Heat Maps: Learn How Visitors Interact with Your Site
So how effective is your website in terms of layout and user appeal? After your website is launched and you’ve spent some time marketing your services online, then it’s time to make use of the analytics tools that you signed up for.
- First, you need to know if people are visiting your site. This you can do by using popular tools like Google Analytics. This tool shows how many users visit your site, their locations, page visits, keyword searches and other important data. This is not enough, however. You also need to know how users are actually navigating your homepage and what areas or buttons people often click first or which areas they stay on the longest.
- As a business owner and marketer, you have to know what areas potential clients consider important in your agent website. And with the help of behavioral metrics, you can then optimize your landing pages based on how users interact with your website with the use of heat maps.
Like in the movies where a SWAT team uses thermal imaging devices, you can also track your websites’ “hot spots”. A heat map is a tool used by web designers and marketing experts to determine effective placement for call to action buttons, forms, banner ads, shopping carts and other web elements of importance. They are basically a visual report wherein the brightest colors represent the areas which get the highest visitor clicks and areas your a visitor’s eye is drawn to.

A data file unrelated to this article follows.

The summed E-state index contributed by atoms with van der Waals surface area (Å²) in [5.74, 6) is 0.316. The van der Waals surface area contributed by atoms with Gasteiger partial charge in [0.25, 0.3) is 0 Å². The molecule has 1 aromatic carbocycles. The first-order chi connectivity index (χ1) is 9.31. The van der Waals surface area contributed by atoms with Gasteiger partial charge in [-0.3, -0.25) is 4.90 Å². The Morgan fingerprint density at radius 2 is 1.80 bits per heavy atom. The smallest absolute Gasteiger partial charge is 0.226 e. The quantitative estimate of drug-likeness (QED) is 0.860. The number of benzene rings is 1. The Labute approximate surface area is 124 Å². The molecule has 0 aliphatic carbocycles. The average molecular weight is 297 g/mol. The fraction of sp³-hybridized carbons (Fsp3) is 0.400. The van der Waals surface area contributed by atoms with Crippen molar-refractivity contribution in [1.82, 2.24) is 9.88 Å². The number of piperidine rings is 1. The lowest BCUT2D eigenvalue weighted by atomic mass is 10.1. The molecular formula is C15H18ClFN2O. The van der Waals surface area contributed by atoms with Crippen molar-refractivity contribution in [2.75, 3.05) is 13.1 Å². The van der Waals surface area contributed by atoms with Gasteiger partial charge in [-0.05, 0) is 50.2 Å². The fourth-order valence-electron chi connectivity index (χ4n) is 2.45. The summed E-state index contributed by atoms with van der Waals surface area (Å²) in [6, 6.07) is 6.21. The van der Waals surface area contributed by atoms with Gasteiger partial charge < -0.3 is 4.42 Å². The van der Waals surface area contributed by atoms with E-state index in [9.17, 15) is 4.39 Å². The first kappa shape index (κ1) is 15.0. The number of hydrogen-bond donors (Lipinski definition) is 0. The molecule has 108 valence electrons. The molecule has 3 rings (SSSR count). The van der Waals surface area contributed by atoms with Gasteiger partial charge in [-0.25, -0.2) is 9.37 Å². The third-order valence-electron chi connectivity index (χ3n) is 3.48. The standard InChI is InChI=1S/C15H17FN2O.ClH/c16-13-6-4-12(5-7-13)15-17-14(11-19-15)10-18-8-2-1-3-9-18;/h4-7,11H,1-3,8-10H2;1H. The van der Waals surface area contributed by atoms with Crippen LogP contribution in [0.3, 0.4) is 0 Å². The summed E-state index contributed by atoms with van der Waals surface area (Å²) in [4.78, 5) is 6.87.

First, you need to sign up for a heat map analytics tool like Crazy Egg or Click Density so you can add your page or sites which you want to track. Once the generated code is pasted on your page, the visual heat map report shows the specific buttons or hyperlinks that users frequently click on when they visit your site. A similar Scroll Map tool also exists, that shows you how far your users scroll down on your site.
- You may consider removing or editing the cold spots or unnecessary parts of a webpage as indicated on the heat map.
- Since scroll maps indicate the base line at which your web visitors stop reading, you can remove or reposition the important information found at the bottom of your site.
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